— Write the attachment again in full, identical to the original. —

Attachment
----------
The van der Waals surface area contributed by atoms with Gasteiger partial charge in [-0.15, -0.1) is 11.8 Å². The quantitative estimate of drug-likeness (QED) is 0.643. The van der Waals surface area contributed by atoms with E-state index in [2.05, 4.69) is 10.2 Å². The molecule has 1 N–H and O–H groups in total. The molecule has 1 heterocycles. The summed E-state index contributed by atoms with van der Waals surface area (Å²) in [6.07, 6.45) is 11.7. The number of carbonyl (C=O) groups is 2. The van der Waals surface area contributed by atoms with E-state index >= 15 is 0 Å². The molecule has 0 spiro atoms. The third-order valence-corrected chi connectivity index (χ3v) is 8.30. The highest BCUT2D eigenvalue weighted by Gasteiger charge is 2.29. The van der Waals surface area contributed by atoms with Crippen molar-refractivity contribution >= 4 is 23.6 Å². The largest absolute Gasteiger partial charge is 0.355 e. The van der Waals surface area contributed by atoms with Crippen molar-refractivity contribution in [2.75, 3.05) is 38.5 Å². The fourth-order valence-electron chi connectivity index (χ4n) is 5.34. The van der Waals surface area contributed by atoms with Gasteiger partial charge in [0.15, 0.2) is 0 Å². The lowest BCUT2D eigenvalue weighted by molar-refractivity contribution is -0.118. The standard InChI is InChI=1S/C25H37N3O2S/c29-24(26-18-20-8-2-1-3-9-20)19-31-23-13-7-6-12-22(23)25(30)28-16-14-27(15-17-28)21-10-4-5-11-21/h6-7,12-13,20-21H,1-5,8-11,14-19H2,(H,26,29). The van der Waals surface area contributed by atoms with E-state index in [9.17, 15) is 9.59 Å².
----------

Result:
The van der Waals surface area contributed by atoms with Gasteiger partial charge in [-0.15, -0.1) is 11.8 Å². The quantitative estimate of drug-likeness (QED) is 0.643. The van der Waals surface area contributed by atoms with E-state index in [2.05, 4.69) is 10.2 Å². The molecule has 1 N–H and O–H groups in total. The molecule has 1 heterocycles. The summed E-state index contributed by atoms with van der Waals surface area (Å²) in [6.07, 6.45) is 11.7. The number of carbonyl (C=O) groups is 2. The van der Waals surface area contributed by atoms with E-state index >= 15 is 0 Å². The molecule has 0 spiro atoms. The third-order valence-corrected chi connectivity index (χ3v) is 8.30. The highest BCUT2D eigenvalue weighted by Gasteiger charge is 2.29. The van der Waals surface area contributed by atoms with Crippen molar-refractivity contribution >= 4 is 23.6 Å². The largest absolute Gasteiger partial charge is 0.355 e. The van der Waals surface area contributed by atoms with Crippen molar-refractivity contribution in [2.75, 3.05) is 38.5 Å². The fourth-order valence-electron chi connectivity index (χ4n) is 5.34. The van der Waals surface area contributed by atoms with Gasteiger partial charge in [0.15, 0.2) is 0 Å². The lowest BCUT2D eigenvalue weighted by molar-refractivity contribution is -0.118. The standard InChI is InChI=1S/C25H37N3O2S/c29-24(26-18-20-8-2-1-3-9-20)19-31-23-13-7-6-12-22(23)25(30)28-16-14-27(15-17-28)21-10-4-5-11-21/h6-7,12-13,20-21H,1-5,8-11,14-19H2,(H,26,29). The van der Waals surface area contributed by atoms with E-state index in [9.17, 15) is 9.59 Å².